CINCINNATI (WKRC) - Medical marijuana officially became legal in Ohio on Sept. 8, 2018, and many people across the state believe they now have a green light to begin buying and using marijuana-based products.
But, Ohio still does not have a functioning marijuana program.
While plants have started growing in greenhouses at select locations, the first harvest in the state hasn't happened yet. The medicines made from those marijuana plants are still months away from being made and shipped.
To get medical marijuana, you’re obligated to follow Ohio's new law, which includes getting a doctor's recommendation and medical marijuana card and staying within the acceptable guidelines of the new law.
But even with all that, you still face exposure to an arrest.
As Local 12's investigation “Medicinal or Criminal?” highlighted, four people from Cincinnati are now facing felony charges after they were stopped by the Ohio State Highway Patrol in February near Toledo with a car full of medical marijuana.
All four told Local 12 they thought they were covered by a legal principle called affirmative defense, which, in theory, means that you shouldn’t be punished under an old law if a new law has been passed. But as the four from Cincinnati are finding out, that isn't decided by troopers or officers. It’s decided in a court.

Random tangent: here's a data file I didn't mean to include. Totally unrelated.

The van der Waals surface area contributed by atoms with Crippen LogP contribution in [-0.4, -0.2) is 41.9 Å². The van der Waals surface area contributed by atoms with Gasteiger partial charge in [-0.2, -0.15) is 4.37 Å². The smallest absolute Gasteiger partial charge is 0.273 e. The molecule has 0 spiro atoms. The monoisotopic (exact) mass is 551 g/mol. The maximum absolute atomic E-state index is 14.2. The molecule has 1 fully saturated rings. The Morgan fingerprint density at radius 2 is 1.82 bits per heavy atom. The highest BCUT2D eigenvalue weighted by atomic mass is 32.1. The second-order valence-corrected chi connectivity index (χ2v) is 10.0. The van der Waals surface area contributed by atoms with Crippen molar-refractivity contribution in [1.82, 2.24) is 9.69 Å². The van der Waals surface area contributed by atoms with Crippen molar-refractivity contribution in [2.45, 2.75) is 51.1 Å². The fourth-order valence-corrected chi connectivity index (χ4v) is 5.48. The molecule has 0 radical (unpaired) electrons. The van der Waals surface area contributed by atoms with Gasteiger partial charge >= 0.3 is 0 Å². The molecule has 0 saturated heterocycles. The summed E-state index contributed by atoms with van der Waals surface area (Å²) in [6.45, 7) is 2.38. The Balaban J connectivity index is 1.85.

Their case is progressing in a Lucas County courtroom in Toledo. When Local 12 reached out to the Ohio State Highway Patrol to check whether its policy had changed, we were told anyone caught with medical marijuana would face a similar fate.
The reason? The patrol tells us it has not yet been provided with a list of licensed doctors or patients from the Ohio Department of Commerce, which administers Ohio’s Medical Marijuana Control Program.
Without the list, the patrol says it’s impossible to verify whether you’re a legitimate patient, which means troopers, deputies and officers are often compelled to make an arrest.
So, if you think it’s alright to have and use medical marijuana in Ohio right now, think again. In the eyes of law enforcement, it’s still “WRONG.”